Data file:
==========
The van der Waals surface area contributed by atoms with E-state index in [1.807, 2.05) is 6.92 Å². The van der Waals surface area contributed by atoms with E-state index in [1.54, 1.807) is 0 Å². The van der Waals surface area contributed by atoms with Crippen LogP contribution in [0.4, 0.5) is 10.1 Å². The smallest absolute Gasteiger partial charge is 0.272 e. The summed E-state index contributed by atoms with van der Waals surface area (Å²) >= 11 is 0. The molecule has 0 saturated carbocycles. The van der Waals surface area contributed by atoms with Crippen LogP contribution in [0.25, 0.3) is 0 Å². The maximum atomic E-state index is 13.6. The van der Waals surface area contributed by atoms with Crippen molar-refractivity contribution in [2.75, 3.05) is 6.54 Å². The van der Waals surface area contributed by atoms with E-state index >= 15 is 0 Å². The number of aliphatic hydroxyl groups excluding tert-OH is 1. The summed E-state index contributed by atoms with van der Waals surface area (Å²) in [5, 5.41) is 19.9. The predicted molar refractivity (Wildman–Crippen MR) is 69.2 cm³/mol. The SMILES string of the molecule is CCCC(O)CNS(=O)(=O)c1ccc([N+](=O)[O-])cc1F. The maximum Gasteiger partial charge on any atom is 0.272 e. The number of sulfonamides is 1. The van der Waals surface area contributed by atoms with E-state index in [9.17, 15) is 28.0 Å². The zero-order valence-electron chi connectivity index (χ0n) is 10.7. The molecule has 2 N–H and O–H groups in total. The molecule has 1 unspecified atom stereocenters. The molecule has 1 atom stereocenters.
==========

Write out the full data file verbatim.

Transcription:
The van der Waals surface area contributed by atoms with E-state index in [1.807, 2.05) is 6.92 Å². The van der Waals surface area contributed by atoms with E-state index in [1.54, 1.807) is 0 Å². The van der Waals surface area contributed by atoms with Crippen LogP contribution in [0.4, 0.5) is 10.1 Å². The smallest absolute Gasteiger partial charge is 0.272 e. The summed E-state index contributed by atoms with van der Waals surface area (Å²) >= 11 is 0. The molecule has 0 saturated carbocycles. The van der Waals surface area contributed by atoms with Crippen LogP contribution in [0.25, 0.3) is 0 Å². The maximum atomic E-state index is 13.6. The van der Waals surface area contributed by atoms with Crippen molar-refractivity contribution in [2.75, 3.05) is 6.54 Å². The van der Waals surface area contributed by atoms with E-state index >= 15 is 0 Å². The number of aliphatic hydroxyl groups excluding tert-OH is 1. The summed E-state index contributed by atoms with van der Waals surface area (Å²) in [5, 5.41) is 19.9. The predicted molar refractivity (Wildman–Crippen MR) is 69.2 cm³/mol. The SMILES string of the molecule is CCCC(O)CNS(=O)(=O)c1ccc([N+](=O)[O-])cc1F. The maximum Gasteiger partial charge on any atom is 0.272 e. The number of sulfonamides is 1. The van der Waals surface area contributed by atoms with E-state index in [9.17, 15) is 28.0 Å². The zero-order valence-electron chi connectivity index (χ0n) is 10.7. The molecule has 2 N–H and O–H groups in total. The molecule has 1 unspecified atom stereocenters. The molecule has 1 atom stereocenters.